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Clinch Valley Times
St. Paul , Virginia
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June 12, 2014     Clinch Valley Times
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June 12, 2014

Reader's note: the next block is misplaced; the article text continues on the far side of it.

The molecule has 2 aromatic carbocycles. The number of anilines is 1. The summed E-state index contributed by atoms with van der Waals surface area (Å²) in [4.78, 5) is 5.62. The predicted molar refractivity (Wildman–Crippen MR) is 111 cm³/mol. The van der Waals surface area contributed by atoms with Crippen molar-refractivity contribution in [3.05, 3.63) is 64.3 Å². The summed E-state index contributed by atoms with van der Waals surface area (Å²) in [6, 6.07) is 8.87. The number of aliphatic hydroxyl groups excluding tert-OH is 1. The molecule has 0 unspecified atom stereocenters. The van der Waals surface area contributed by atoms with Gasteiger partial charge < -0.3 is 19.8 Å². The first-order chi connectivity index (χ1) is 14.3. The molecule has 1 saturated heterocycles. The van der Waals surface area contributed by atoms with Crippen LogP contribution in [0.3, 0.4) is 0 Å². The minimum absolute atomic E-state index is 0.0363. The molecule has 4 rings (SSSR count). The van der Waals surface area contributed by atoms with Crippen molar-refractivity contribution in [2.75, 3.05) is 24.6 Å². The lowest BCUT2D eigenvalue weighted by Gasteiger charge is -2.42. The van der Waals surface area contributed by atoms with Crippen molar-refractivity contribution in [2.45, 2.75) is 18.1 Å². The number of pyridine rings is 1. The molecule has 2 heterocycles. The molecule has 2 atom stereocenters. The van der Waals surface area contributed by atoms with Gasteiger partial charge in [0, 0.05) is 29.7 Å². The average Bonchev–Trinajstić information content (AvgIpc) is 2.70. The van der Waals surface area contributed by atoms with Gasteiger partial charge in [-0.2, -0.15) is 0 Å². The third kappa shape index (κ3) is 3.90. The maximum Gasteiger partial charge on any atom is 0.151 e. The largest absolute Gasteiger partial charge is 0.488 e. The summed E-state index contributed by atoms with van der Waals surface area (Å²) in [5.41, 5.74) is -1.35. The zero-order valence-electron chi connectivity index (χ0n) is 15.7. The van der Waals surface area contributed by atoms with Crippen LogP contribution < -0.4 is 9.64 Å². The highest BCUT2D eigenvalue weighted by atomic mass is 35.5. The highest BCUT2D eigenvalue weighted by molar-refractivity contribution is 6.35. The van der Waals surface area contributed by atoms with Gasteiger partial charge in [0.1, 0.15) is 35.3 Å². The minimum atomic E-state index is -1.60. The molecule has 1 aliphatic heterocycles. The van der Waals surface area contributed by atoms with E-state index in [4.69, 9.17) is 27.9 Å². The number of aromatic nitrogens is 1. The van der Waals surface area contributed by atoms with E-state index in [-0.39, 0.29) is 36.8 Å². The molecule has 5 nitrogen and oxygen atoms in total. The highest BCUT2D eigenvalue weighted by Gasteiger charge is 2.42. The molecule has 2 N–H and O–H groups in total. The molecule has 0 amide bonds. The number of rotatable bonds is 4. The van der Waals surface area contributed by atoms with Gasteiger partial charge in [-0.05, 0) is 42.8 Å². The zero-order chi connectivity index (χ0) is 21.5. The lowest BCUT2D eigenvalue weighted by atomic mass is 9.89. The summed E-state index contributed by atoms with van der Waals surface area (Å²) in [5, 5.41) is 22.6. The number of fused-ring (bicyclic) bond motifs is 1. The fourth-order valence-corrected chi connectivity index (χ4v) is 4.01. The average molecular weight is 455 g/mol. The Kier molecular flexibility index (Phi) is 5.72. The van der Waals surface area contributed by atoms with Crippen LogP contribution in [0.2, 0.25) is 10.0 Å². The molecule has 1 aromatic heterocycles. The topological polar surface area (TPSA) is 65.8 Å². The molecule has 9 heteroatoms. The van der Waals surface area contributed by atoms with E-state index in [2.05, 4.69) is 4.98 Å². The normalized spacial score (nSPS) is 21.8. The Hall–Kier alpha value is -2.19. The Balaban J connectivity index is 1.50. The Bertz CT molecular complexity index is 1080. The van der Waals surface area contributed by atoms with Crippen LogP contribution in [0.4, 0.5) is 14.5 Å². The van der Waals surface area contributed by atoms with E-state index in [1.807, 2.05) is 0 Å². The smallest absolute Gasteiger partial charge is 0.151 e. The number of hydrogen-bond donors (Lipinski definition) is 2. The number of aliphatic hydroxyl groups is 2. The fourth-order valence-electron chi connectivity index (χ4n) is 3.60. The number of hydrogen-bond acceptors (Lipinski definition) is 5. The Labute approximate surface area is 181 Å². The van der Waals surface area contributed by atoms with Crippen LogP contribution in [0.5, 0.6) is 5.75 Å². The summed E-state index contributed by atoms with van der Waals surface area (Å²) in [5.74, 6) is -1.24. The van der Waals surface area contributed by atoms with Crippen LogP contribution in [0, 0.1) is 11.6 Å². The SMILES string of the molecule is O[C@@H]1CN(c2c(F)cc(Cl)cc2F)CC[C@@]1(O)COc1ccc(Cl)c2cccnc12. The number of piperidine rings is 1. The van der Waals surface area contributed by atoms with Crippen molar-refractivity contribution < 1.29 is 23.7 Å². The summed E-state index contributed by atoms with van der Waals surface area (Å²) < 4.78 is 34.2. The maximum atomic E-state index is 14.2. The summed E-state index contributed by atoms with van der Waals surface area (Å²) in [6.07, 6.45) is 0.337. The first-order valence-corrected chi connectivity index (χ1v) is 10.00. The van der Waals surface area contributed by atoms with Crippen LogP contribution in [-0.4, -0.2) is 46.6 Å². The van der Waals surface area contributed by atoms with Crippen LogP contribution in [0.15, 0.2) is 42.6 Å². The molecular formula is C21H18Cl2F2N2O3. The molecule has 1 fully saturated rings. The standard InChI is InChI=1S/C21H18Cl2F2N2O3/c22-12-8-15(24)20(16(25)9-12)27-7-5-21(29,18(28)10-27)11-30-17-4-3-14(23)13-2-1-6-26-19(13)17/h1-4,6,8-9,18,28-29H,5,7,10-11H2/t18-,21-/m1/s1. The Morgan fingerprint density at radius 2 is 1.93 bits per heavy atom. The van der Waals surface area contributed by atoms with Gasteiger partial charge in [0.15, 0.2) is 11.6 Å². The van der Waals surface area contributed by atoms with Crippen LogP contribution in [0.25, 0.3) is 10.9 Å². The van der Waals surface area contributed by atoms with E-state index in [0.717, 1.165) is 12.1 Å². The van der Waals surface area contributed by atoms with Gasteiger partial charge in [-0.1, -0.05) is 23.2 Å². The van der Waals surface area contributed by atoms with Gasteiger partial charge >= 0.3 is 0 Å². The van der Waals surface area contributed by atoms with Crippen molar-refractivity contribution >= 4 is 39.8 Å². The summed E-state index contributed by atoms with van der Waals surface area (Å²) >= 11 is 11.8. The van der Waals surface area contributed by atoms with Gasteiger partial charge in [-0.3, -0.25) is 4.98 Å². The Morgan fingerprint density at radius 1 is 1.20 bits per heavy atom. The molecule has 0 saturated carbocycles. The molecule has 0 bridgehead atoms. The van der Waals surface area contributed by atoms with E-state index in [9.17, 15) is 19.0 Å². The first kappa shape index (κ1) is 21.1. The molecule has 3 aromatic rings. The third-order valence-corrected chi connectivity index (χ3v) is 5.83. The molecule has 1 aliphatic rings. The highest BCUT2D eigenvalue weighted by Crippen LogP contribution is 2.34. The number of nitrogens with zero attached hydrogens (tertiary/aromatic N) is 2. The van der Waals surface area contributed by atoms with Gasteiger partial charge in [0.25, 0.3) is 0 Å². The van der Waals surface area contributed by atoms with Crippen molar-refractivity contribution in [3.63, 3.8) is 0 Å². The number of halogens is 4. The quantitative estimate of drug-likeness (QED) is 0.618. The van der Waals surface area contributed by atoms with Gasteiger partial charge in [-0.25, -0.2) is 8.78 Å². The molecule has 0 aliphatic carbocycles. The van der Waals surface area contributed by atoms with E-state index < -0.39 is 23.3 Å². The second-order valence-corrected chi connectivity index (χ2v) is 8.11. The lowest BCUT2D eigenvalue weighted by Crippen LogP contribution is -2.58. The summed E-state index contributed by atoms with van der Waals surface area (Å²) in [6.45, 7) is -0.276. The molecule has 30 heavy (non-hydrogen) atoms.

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Page 2 CLINCH VALLEY TIMES St. Paul, Va. Thursday, June 12, 2014 Of shoes..and g wax.. Ann Young Gregory The festive season Reprinted from June 7, 2012 Just two weeks from the date of this issue of the Clinch Valley Times will mark the first day of summer, and from what the weather prognosticators have to say, it'll be plenty warm! I suppose that goes along with weather we've had, as our winter was almost not wor- thy of the word, so few cold and snowy days did we have! While we can't do much about the weather except relax inside in air conditioning, or, at the other extreme, stay indoors in artificially-generated heat or wrap up in sweaters and coats, we can manage to do quite a lot about our environment exclusive of the weather. Without effort, of course, not much happens--remem- ber: "if you always do what you've always done, you'll always get what you always got"? Not too inspiring I'm sure you'll agree. However, sometimes you just want the result to be "what you've always got" so go for it! Getting into the festive aspect, though, requires a lot more outside the box kind of thinking, and that's what we've seen a lot of going on around St. Paul in recent days. Last week presented several very good examples. On Monday, May 28, designated as Memorial Day by the Congressional Monday holiday edict, we saw the dedication of the Town's second Veterans' Memorial, this one located at the intersection of Fourth Avenue and Riverside Drive. The dedication ceremony Was a mov- ing one, and the Memorial honors specific individuals as well as all of ocr military heroes. An appreciative crowd gathered for the ceremony, which included speakers, a color guard, a wreath and a 21-gun salute all honoring our veterans. The memorial required much thought, work and planning, and all of those responsi- ble are to be commended! While the dedication of the memorial should more correctly be called dignified and somber rather than fes- tive, other activities during the week were definitely on the festive side. It was Clinch River Days Festival week, and that in itself is festive, even on the days when nothing festival- related is going on. The events began Thursday night with the Festival Reception at the Railroad Museum. It's an activity which I always consider to be one of the very nicest gatherings we have in the course of the year. We were again blessed with very nice weather, and the Heart of Appalachia Community Orchestra, a really wonderful organi-zation, performed on the lawn. Carol Blevins of Meadowview was the featured art/st, and her watercolors were beautifully displayed. Wine from sev- eral area wineries was served on the porch, and sweet and savory goodies were available inside the Museum. Friday morning dawned rainy and cold, and condi- tions didn't look good for the opening events of the Festival itself, scheduled for 5 p.m. I had an appoint- ment in Bristol fairly early Friday, and we battled heavy rain and fog all the way there. By the time we'd had lunch and were on the way home, it was as though somebody was standing in front of the car throwing buckets of water at the windshield--I've seldom seen it rain so hard. We cr~/wled along until fmally the rain let up, and we got home without incident. All we could think of, however, was the effect the weather was going ' to have on the opening events of the Festival. Wonder of wonders!! The rain went away and the sun came out. By the time things were supposed to begin happening, the weather was as cooperative as it could be. The only impact it had on scheduled events was that wrestling had to be canceled--it was still rain- ing when thi time to set it up rolled :around and there just wasn't tine to get it done once the weather calmed down. Othel than that, however, the schedule wasn't seriously affected. Music, performances, vendors, food--everything began to open up and proclaim that the 14th annual Clinch River Days Festival was underway! It continued through Saturday, with entertainment, food and vendors all working as planned. One local booth that I found to be particularly bittersweet was the St. Paul High School Alumni Association's table. A variety of kinds of SPHS memorabilia was for sale--with all the proce4eds to be used for the Association's Scholarship Fund. I don't think it's going to make any difference how many years go by,-the faithful and loyal graduates of St. Paul High School will continue to support their school, and will regret very much that it has been closed and there will be no more SPHS graduates! But enough of that. Saturday brought, in addition to a full day of Festival at A. R. Matthews:Memorial Park, a huge Classic Car Show was held on Fourth Avenue, which was closed off for the block between Broad and Russell Streets. The show, sponsored by the Clinch River Cruisers, featured its own enter-tainment and food vendors. Another Saturday morning event was a Kids' Fishing Toumament at the Oxbow Lake. The Clinch River Farmers Market was open from 8 a.m. until 1 p.m., of course, as it is every Saturday during the season, and the number of products expands each week as the grow- ing season progresses. In addition to farm produce, the shopper had many other choices: jams, jellies, honey, eggs, lamb, baked goods, jewelry, note cards, nature photos, quilts, knitted and crocheted items--a real wealth of goodies. The Confederate Ladies held their Tea, and the enter- tainment on the Park Stage continued throughout the day. Area wineries served their products in the Wine tent, and food vendors were kept busy. The Collegians, the great group which has closed the Festival every year, made its final appearance--the group is retiring after this season. The next festive event--the Fourth of July! A reunion for the descendants of Uriah Bowman and Elizabeth "Betsy" Redwine will be held Saturday, June 14 at 3 pm at Ike Bowman's shed on Rt. 80 in Dickenson County. For more informa- tion call 276-254-12.86 or text 276-254-1000. WINNER...The May Reading for Rewards winner at the J. Fred Matthews Memorial Library is Rebekah Hankins. Pictured with two of her daughters, she received a $20 gift card to Subway provided by Friends of the Library. She will also now be eligible to win an Ereader provided by the Friends of the Library. The drawing for the ereader will be held in December. Items of lnterest--- Genealogical Society Help Night The Jonesborough Genealogical Society will host a Genealogy Help Night on Thursday June 12, 2014, from 6 pm to 8 pm at the Washington County Tennessee Public Library, 200 Sabin Drive, Jonesborough, TN. Muster of Militia and their families Flag Day-June 14, 2014 Hear ye! Hear yel Overmountain Men and their families will come to life at the Muster of Militia, to be held June 14, 2014 from 3:00-7:00 pm at the Abingdon Muster Grounds. This event will highlight the importance of the Washington County, Virginia militia and the Revolutionary War Battle of Kings Mountain, 1780. There will be demonstra- tions related to life in backcountry Virginia dur- ing colonial times. Following the Muster, the Abingdon Muster Grounds and the Boy Scouts of America will host an American Flag Retirement Ceremony at 7:30 p.m. On the day that commemorates the adop- tion of the American Flag by the Second Continental Congress, we will honor our worn flags by properly retiring them. Please bring your worn flags and join us for this memorable tra- dition. Flags may be dropped off at the Keller Interpretive Center, seven days a week, from 9:00 a.m. - 5:00 p.m., or may be brought to the ceremo- ny. The Flag Retirement ceremony will be conduct- ed around an outdoor campfire at the Abingdon Muster Grounds. Some l seating will be available. Feel free to bring a lawn: chair. ......... i If you would like more information about this topic, please call 276-525- 1050 or email lhunter@ abingdon-va.gov SouthwestVirginia Regional Jail Meeting The Southwest Virginia Regional Jail Authority Board meeting will be held at 10:30 a.m., on Wednesday, July 16, 2014, at the Russell County Conference Center, Lebanon, Virginia. WORK BEGINS...Work on St. Paul's new wastewater treatment plant has begun. The plant will cost 7 million dollars and will be fin- ished in August of 2015. The plant will have the capability of treating 500,000 gallons of wastewater a day. Usage will be 30% for Castlewood, 20%Wise County and 50% St. Paul. Randy Beckner and Cody McElroy representing Mattern & Craig are the engineers in charge of the project. Frizzell Construction Company will be con- structing the plant. Bob Taylor is the on site inspector of the work being done. The new Sign on the front of the Lyric Theater proudly lists the names of The Town of St. Paul and The St. Paul IDA for funding the roof and facade work. The Town, who is the owner of the building, pur- chased this sign at the request of the Lyric Revitalization Committee. Would you like to see YOUR NAME listed as a sponsor? CLINCH VALLEY TIMES DEADLINES: Editorial copy (anniversaries, birthdays, weddings, calendar items, press releases, etc.) 3 p.m. Monday ADVERTISING (Classified and display) 12 noon Monday RICHMOND Va. (June 2, 2014) June Great Outdoors Month is a time when Virginia celebrates the health and well-being that active lifestyles pro- vide. From the coastal serenity of the Eastern Shore to the rugged terrain of the Appalachian Mountains, Virginia's abundant natural resources offer outdoor recreation throughout the Commonwealth. This June Virginia Tourism Corporation offers outdoor getaway ideas for all interests and skill levels with a new landing page highlighting 25 Virginia Adventures. The landing page includes an interac- tive map of outdoor activi- ties throughout the state, making it easy for people to fred specific activities in certain regions. Social media savvy folks are encouraged to share their experiences on the new Virginia Outdoors Social Lounge with the #VAOutdoors hashtag for a chance to be featured on Virginia is for Lovers social media channels. Below are five ways to celebrate Great- Outdoors Month in Virginia. Find these and many others at www. Virginia.org/vaout- doors. Hike - Virginia is a hiker's paradise whether it's a walk through coastal Virginia on Facebook at marshes or a rugged jaunt www.Facebook.com/Virgi along the famed niaisforLovers and on Appalachian Trail, Virginia Twitter and Instagram at has a footpath for every- @VisitVirginia. one. Trails for all abilities offer stunning views, flow- ing cascades, rhododen- dron and large hemlock i ~m.,iw ~ ~+a~utx~xl:: )~/5~![ ii Bike - Biking lovers will find their share of epic Tildes ~'P- rides in Virginia from hard- : core singletrack trails and i .~.l~eN~,~s ~S~.~:i long-distance road cycling i ..... : : ~ routes to leisurely, family- ve, :t42R3. ~ r~ :~L~tN~.~t~ friendly peddling along VA~Y:mmLL~m~I ~x'~.~. Virginia's rails to trails. Get on the Water Virginia is hugged by the ~t~ ~.~.~ty ,~r~ ,~f ~s~ Atlantic Ocean and the r~eli~ o~~:~:~v,a ,~ largest estuary in the ~t~ ~ ~i~ ~ Io~tt~:i~ United States, the b~i~lli~b li~~! R~t~ ;~,'~,L Chesapeake Bay. 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